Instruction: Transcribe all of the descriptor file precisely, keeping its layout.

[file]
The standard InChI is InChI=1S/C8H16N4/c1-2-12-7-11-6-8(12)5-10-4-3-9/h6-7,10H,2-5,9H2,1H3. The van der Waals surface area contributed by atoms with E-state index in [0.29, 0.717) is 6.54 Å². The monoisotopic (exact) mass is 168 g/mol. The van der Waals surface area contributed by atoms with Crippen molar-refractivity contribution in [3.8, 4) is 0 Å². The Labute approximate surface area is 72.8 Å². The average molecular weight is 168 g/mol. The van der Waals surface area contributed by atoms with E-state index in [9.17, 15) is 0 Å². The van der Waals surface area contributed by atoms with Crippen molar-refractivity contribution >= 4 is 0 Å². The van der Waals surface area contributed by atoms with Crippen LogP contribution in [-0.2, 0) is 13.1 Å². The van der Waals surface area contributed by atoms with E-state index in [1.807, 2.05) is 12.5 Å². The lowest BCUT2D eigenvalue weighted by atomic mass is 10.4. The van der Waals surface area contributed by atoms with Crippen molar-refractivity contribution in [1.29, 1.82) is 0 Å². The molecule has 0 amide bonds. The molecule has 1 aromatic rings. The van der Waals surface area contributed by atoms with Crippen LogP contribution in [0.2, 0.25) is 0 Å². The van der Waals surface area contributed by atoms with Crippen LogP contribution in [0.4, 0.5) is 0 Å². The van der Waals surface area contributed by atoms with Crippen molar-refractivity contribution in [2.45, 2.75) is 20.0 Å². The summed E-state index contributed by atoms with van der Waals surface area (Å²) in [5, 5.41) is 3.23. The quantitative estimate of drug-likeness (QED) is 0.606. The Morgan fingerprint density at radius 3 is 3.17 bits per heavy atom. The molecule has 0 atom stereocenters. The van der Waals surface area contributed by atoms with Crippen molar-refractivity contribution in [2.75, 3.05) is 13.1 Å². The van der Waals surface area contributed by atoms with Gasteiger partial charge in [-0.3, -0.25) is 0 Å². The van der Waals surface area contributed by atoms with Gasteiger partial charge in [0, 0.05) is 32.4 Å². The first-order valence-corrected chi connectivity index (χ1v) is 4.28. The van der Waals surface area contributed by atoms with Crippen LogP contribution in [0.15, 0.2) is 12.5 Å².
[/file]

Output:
The standard InChI is InChI=1S/C8H16N4/c1-2-12-7-11-6-8(12)5-10-4-3-9/h6-7,10H,2-5,9H2,1H3. The van der Waals surface area contributed by atoms with E-state index in [0.29, 0.717) is 6.54 Å². The monoisotopic (exact) mass is 168 g/mol. The van der Waals surface area contributed by atoms with Crippen molar-refractivity contribution in [3.8, 4) is 0 Å². The Labute approximate surface area is 72.8 Å². The average molecular weight is 168 g/mol. The van der Waals surface area contributed by atoms with E-state index in [9.17, 15) is 0 Å². The van der Waals surface area contributed by atoms with Crippen molar-refractivity contribution >= 4 is 0 Å². The van der Waals surface area contributed by atoms with Crippen LogP contribution in [-0.2, 0) is 13.1 Å². The van der Waals surface area contributed by atoms with E-state index in [1.807, 2.05) is 12.5 Å². The lowest BCUT2D eigenvalue weighted by atomic mass is 10.4. The van der Waals surface area contributed by atoms with Crippen molar-refractivity contribution in [1.29, 1.82) is 0 Å². The molecule has 0 amide bonds. The molecule has 1 aromatic rings. The van der Waals surface area contributed by atoms with Crippen LogP contribution in [0.2, 0.25) is 0 Å². The van der Waals surface area contributed by atoms with Crippen LogP contribution in [0.4, 0.5) is 0 Å². The van der Waals surface area contributed by atoms with Crippen molar-refractivity contribution in [2.45, 2.75) is 20.0 Å². The summed E-state index contributed by atoms with van der Waals surface area (Å²) in [5, 5.41) is 3.23. The quantitative estimate of drug-likeness (QED) is 0.606. The Morgan fingerprint density at radius 3 is 3.17 bits per heavy atom. The molecule has 0 atom stereocenters. The van der Waals surface area contributed by atoms with Crippen molar-refractivity contribution in [2.75, 3.05) is 13.1 Å². The van der Waals surface area contributed by atoms with Gasteiger partial charge in [-0.3, -0.25) is 0 Å². The van der Waals surface area contributed by atoms with Gasteiger partial charge in [0, 0.05) is 32.4 Å². The first-order valence-corrected chi connectivity index (χ1v) is 4.28. The van der Waals surface area contributed by atoms with Crippen LogP contribution in [0.15, 0.2) is 12.5 Å².